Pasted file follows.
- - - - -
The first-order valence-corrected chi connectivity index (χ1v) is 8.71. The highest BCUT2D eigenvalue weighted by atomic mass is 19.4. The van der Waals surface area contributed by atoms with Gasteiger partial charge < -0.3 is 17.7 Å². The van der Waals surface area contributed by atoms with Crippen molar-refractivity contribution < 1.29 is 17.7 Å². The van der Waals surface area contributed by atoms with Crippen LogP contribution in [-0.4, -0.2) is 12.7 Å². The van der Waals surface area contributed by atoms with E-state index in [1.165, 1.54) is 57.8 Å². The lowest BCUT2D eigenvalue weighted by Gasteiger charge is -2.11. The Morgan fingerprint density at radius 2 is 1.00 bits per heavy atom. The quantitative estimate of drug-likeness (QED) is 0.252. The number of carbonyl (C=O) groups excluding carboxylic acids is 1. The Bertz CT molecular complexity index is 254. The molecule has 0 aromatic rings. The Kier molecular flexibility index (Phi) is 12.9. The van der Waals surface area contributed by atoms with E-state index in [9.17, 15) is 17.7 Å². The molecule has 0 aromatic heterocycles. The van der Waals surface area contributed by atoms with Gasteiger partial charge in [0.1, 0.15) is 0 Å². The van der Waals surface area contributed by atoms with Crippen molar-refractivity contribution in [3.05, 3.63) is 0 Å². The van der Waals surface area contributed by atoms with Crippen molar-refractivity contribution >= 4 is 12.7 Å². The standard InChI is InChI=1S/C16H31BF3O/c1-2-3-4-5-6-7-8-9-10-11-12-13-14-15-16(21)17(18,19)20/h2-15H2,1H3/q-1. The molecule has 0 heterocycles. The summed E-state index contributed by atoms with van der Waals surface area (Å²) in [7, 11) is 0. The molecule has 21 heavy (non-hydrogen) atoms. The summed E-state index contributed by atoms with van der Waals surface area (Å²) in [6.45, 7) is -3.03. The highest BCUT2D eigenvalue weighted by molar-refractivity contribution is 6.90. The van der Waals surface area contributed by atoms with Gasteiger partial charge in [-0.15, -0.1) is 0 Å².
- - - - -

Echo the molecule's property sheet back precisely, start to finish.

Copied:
The first-order valence-corrected chi connectivity index (χ1v) is 8.71. The highest BCUT2D eigenvalue weighted by atomic mass is 19.4. The van der Waals surface area contributed by atoms with Gasteiger partial charge < -0.3 is 17.7 Å². The van der Waals surface area contributed by atoms with Crippen molar-refractivity contribution < 1.29 is 17.7 Å². The van der Waals surface area contributed by atoms with Crippen LogP contribution in [-0.4, -0.2) is 12.7 Å². The van der Waals surface area contributed by atoms with E-state index in [1.165, 1.54) is 57.8 Å². The lowest BCUT2D eigenvalue weighted by Gasteiger charge is -2.11. The Morgan fingerprint density at radius 2 is 1.00 bits per heavy atom. The quantitative estimate of drug-likeness (QED) is 0.252. The number of carbonyl (C=O) groups excluding carboxylic acids is 1. The Bertz CT molecular complexity index is 254. The molecule has 0 aromatic rings. The Kier molecular flexibility index (Phi) is 12.9. The van der Waals surface area contributed by atoms with E-state index in [9.17, 15) is 17.7 Å². The molecule has 0 aromatic heterocycles. The van der Waals surface area contributed by atoms with Gasteiger partial charge in [0.1, 0.15) is 0 Å². The van der Waals surface area contributed by atoms with Crippen molar-refractivity contribution in [3.05, 3.63) is 0 Å². The van der Waals surface area contributed by atoms with Crippen molar-refractivity contribution >= 4 is 12.7 Å². The standard InChI is InChI=1S/C16H31BF3O/c1-2-3-4-5-6-7-8-9-10-11-12-13-14-15-16(21)17(18,19)20/h2-15H2,1H3/q-1. The molecule has 0 heterocycles. The summed E-state index contributed by atoms with van der Waals surface area (Å²) in [7, 11) is 0. The molecule has 21 heavy (non-hydrogen) atoms. The summed E-state index contributed by atoms with van der Waals surface area (Å²) in [6.45, 7) is -3.03. The highest BCUT2D eigenvalue weighted by molar-refractivity contribution is 6.90. The van der Waals surface area contributed by atoms with Gasteiger partial charge in [-0.15, -0.1) is 0 Å².